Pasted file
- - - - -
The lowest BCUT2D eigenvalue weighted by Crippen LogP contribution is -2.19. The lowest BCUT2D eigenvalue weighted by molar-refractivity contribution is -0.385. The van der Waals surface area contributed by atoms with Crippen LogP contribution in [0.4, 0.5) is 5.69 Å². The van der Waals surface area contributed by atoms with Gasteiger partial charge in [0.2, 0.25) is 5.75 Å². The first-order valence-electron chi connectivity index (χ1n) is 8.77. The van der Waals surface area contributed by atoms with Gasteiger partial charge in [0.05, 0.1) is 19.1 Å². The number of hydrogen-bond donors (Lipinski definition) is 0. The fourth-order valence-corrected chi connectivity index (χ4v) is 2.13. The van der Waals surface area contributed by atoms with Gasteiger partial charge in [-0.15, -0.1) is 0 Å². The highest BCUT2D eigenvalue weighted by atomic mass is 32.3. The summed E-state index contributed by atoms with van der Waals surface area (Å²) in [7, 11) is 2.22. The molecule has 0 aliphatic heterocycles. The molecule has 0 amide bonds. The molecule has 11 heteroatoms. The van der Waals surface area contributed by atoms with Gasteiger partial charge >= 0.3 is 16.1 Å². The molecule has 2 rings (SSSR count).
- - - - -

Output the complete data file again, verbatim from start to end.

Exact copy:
The lowest BCUT2D eigenvalue weighted by Crippen LogP contribution is -2.19. The lowest BCUT2D eigenvalue weighted by molar-refractivity contribution is -0.385. The van der Waals surface area contributed by atoms with Crippen LogP contribution in [0.4, 0.5) is 5.69 Å². The van der Waals surface area contributed by atoms with Gasteiger partial charge in [0.2, 0.25) is 5.75 Å². The first-order valence-electron chi connectivity index (χ1n) is 8.77. The van der Waals surface area contributed by atoms with Gasteiger partial charge in [0.05, 0.1) is 19.1 Å². The number of hydrogen-bond donors (Lipinski definition) is 0. The fourth-order valence-corrected chi connectivity index (χ4v) is 2.13. The van der Waals surface area contributed by atoms with Gasteiger partial charge in [-0.15, -0.1) is 0 Å². The highest BCUT2D eigenvalue weighted by atomic mass is 32.3. The summed E-state index contributed by atoms with van der Waals surface area (Å²) in [7, 11) is 2.22. The molecule has 0 aliphatic heterocycles. The molecule has 0 amide bonds. The molecule has 11 heteroatoms. The van der Waals surface area contributed by atoms with Gasteiger partial charge >= 0.3 is 16.1 Å². The molecule has 2 rings (SSSR count).